Patient Zero is awesome, hands down. It is the first novel in the Joe Ledger series, and is followed by The Dragon Factory. Patient Zero is about a Baltimore cop named Joe Ledger, whois recruited by a shadow organization in the government called the Department of Military Science. It begins with Ledger leading a raid on a terrorist cell, only to be later picked up by some government spooks and brought to a warehouse, where he comes face to face with a terrorist that he personally killed in the raid. The thing is, the terrorist has come back to life. Ledger learns that terrorists have engineered a bio-weapon that not only kills its victims, but also re-animates them into zombies. The terrorists plan to bring the world to an end, and only Ledger and his team of DMS agents can stop them.
The novel is brilliantly researched and uses science and horror in a way that is terrifying and believable. I learned more about prions and spongiform encephalopathy in this book than I did back in college biology. Not only is the science detailed, but the combat tactics and fight scenes are accurate as well. Maberry is an 8th degree black belt in Jujustsu, and has been inducted into the International Martial Arts Hall of Fame, and his experiences lend a truth to his writing. On top of the well-researched plot background, Ledger’s character is flawed and broken, and it makes the story that much more powerful. There is no knight in shining armor in the novel, and it is much more realistic (and frightening) to see what the “hero” is capable of doing when pressed, and what goes on in his mind.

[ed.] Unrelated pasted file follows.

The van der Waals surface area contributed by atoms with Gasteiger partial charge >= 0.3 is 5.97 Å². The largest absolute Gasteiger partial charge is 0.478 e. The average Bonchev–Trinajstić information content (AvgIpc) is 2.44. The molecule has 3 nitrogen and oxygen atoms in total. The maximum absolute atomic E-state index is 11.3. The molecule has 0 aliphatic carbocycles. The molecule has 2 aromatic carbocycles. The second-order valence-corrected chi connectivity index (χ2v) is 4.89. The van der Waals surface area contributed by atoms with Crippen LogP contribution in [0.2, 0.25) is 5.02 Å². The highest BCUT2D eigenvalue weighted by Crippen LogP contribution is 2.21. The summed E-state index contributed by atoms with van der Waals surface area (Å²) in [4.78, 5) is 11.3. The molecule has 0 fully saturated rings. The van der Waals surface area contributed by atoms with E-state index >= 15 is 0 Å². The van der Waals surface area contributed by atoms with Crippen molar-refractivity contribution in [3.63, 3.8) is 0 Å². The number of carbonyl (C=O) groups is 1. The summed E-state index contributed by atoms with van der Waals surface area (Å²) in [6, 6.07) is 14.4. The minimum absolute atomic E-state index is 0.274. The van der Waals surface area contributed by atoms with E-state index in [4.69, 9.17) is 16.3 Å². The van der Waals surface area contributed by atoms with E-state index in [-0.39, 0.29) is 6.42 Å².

Patient Zero is filled with twists and double crosses, firefights and zombie battles. Maberry doesn’t hold back anything, and there are some scenes in the novel that are nothing short of brutal. One particular scene involving a warehouse full of children that are being experimented on comes to mind. The story moves as fast as an action movie, which is a good thing since Sony has optioned the film rights.
The Dragon Factory is the second novel in the series, and I liked it more than Patient Zero for numerous reasons. First off, everything in The Dragon Factory is bigger, more complex, and totally over the top. The novel is like James Bond meets Jurassic Park. The backdrop of the novel is complex genetic engineering; custom made animals, animal human hybrids, and weaponized versions of terrible genetic diseases designed to wipe out the majority of the worlds population. Thrown into this mix are Nazi scientists, assassins, and super soldiers. Not to mention that the plot was much more intricate and it never calmed down for a page. Instead of one group of bad guys, there are two intertwined yet competing factions, each with their own army of monsters and mad men. There is a surprise at the end that was the clincher and pushed this one over Patient Zero in my opinion.